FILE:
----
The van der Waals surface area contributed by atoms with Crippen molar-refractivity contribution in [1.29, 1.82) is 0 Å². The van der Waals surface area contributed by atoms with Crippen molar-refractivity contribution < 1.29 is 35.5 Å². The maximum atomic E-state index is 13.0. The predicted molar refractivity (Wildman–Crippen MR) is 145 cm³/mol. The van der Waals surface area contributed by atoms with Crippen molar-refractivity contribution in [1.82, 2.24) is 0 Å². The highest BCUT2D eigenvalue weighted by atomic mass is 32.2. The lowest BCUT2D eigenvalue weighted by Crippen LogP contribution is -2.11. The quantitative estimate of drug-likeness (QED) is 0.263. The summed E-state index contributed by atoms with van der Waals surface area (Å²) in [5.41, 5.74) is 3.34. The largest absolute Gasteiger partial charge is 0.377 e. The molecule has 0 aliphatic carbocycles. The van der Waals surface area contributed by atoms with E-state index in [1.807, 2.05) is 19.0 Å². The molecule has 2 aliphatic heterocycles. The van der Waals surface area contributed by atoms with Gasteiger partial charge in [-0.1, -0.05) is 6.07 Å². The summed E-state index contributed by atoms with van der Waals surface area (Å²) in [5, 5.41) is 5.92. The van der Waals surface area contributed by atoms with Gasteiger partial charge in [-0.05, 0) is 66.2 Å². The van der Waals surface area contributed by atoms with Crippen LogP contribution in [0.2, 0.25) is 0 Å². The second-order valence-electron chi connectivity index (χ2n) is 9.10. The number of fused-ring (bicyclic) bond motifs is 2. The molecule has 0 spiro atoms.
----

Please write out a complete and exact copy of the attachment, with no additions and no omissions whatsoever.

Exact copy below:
The van der Waals surface area contributed by atoms with Crippen molar-refractivity contribution in [1.29, 1.82) is 0 Å². The van der Waals surface area contributed by atoms with Crippen molar-refractivity contribution < 1.29 is 35.5 Å². The maximum atomic E-state index is 13.0. The predicted molar refractivity (Wildman–Crippen MR) is 145 cm³/mol. The van der Waals surface area contributed by atoms with Crippen molar-refractivity contribution in [1.82, 2.24) is 0 Å². The highest BCUT2D eigenvalue weighted by atomic mass is 32.2. The lowest BCUT2D eigenvalue weighted by Crippen LogP contribution is -2.11. The quantitative estimate of drug-likeness (QED) is 0.263. The summed E-state index contributed by atoms with van der Waals surface area (Å²) in [5.41, 5.74) is 3.34. The largest absolute Gasteiger partial charge is 0.377 e. The molecule has 0 aliphatic carbocycles. The van der Waals surface area contributed by atoms with E-state index in [1.807, 2.05) is 19.0 Å². The molecule has 2 aliphatic heterocycles. The van der Waals surface area contributed by atoms with Gasteiger partial charge in [-0.1, -0.05) is 6.07 Å². The summed E-state index contributed by atoms with van der Waals surface area (Å²) in [5, 5.41) is 5.92. The van der Waals surface area contributed by atoms with Gasteiger partial charge in [-0.05, 0) is 66.2 Å². The van der Waals surface area contributed by atoms with Crippen LogP contribution in [0.2, 0.25) is 0 Å². The second-order valence-electron chi connectivity index (χ2n) is 9.10. The number of fused-ring (bicyclic) bond motifs is 2. The molecule has 0 spiro atoms.